I ran each one separately, plus I ran the svs in it's current position to the right Polk position. I also ran them all at once.

If I'm reading this right, the svs has a better low response, either Polk has slightly higher mid response. All together, something bad happens around 32hz.
 

JohnRice

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Literally, if I place the SVS sub or the pair of polks up front, I can watch them pound and hear almost nothing from them and my hearing is still pretty damn good. The spl meter agrees.

Plan B might be to return the SB-2000 and get a pair of PB-2000s.

If I'm reading this right, the svs has a better low response, either Polk has slightly higher mid response. All together, something bad happens around 32hz.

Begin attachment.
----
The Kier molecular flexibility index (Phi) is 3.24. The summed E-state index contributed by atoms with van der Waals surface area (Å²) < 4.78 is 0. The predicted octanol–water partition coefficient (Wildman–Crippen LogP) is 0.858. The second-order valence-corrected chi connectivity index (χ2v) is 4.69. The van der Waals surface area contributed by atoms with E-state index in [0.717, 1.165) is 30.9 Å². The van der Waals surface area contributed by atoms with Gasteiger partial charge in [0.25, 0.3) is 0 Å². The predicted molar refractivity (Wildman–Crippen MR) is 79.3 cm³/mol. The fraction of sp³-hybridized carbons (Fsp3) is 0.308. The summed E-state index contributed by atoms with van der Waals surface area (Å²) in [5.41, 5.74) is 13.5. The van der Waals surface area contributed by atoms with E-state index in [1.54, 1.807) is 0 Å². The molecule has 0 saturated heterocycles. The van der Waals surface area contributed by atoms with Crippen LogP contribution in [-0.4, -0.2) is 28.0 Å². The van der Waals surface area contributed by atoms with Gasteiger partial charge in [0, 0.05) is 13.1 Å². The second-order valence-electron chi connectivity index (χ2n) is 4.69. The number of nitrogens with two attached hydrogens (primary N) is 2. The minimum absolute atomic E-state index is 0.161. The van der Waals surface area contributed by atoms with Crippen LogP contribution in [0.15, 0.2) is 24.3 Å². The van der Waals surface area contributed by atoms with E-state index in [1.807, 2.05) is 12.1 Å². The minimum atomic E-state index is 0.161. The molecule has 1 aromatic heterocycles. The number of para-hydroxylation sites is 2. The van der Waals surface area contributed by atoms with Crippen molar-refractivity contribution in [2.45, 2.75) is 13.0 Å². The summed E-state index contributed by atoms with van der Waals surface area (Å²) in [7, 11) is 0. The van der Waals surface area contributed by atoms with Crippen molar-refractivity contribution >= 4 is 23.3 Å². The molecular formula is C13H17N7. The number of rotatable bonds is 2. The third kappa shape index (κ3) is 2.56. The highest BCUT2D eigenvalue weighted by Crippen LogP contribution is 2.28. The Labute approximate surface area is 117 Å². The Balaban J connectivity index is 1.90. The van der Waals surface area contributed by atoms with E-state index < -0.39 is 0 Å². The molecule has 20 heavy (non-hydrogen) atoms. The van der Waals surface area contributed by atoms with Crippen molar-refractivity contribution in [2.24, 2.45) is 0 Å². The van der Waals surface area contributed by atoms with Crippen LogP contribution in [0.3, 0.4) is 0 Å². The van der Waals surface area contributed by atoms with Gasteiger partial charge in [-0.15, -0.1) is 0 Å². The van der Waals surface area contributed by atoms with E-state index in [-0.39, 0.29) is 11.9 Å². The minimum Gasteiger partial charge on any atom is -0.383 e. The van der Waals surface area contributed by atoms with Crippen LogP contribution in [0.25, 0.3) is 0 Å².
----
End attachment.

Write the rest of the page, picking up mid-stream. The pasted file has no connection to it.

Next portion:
Your first comment makes me think something is being cancelled out, which frequently happens with subs, especially when you start just throwing random subs into a room.

Regarding your second comment, a single better sub will almost always be better than two lesser ones. With SVS, a single Ultra will be better all around than two PB2000s.

On your third comment, what is the placement? Corner placement, in the front, as Wayne said, is usually best. Just avoid it being equal distance from two surfaces. Moving it just a couple inches from one of the walls can make all the difference in the world. That could be your 32Hz dip. Don't put it next to the sitting area, no matter how cool the graph looks. Drop-off depending on viewing position is too severe.


Finally, put down the meters and graphs for a while. You'll psych yourself into never liking anything you do. You shouldn't be hearing the sub, you should feel it. When it's set up right, with a good sub, it can almost feel like someone pointed a fan at you when a soundtrack cranks up. You feel it. If you're consciously hearing it, something is wrong.